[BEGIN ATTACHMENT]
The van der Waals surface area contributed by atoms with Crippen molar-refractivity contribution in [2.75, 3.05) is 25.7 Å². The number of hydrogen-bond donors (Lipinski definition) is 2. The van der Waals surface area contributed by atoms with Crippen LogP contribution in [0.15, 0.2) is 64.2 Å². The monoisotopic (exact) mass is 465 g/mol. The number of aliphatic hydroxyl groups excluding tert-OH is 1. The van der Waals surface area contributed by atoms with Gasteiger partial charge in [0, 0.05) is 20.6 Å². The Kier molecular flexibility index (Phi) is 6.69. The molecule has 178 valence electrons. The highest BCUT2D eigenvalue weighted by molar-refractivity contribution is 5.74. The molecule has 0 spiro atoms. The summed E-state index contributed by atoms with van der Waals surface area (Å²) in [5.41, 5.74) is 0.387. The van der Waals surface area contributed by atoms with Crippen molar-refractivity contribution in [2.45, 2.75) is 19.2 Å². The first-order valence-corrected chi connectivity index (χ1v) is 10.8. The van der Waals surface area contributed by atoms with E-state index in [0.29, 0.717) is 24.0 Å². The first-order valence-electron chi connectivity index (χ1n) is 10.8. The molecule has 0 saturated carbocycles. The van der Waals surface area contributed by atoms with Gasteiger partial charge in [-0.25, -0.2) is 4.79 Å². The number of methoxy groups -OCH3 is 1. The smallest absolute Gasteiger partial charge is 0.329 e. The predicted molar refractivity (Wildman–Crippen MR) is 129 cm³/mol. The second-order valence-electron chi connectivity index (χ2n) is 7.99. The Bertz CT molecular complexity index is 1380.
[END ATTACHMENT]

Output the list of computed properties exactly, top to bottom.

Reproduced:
The van der Waals surface area contributed by atoms with Crippen molar-refractivity contribution in [2.75, 3.05) is 25.7 Å². The number of hydrogen-bond donors (Lipinski definition) is 2. The van der Waals surface area contributed by atoms with Crippen LogP contribution in [0.15, 0.2) is 64.2 Å². The monoisotopic (exact) mass is 465 g/mol. The number of aliphatic hydroxyl groups excluding tert-OH is 1. The van der Waals surface area contributed by atoms with Gasteiger partial charge in [0, 0.05) is 20.6 Å². The Kier molecular flexibility index (Phi) is 6.69. The molecule has 178 valence electrons. The highest BCUT2D eigenvalue weighted by molar-refractivity contribution is 5.74. The molecule has 0 spiro atoms. The summed E-state index contributed by atoms with van der Waals surface area (Å²) in [5.41, 5.74) is 0.387. The van der Waals surface area contributed by atoms with Crippen molar-refractivity contribution in [2.45, 2.75) is 19.2 Å². The first-order valence-corrected chi connectivity index (χ1v) is 10.8. The van der Waals surface area contributed by atoms with E-state index in [0.29, 0.717) is 24.0 Å². The first-order valence-electron chi connectivity index (χ1n) is 10.8. The molecule has 0 saturated carbocycles. The van der Waals surface area contributed by atoms with Gasteiger partial charge in [-0.25, -0.2) is 4.79 Å². The number of methoxy groups -OCH3 is 1. The smallest absolute Gasteiger partial charge is 0.329 e. The predicted molar refractivity (Wildman–Crippen MR) is 129 cm³/mol. The second-order valence-electron chi connectivity index (χ2n) is 7.99. The Bertz CT molecular complexity index is 1380.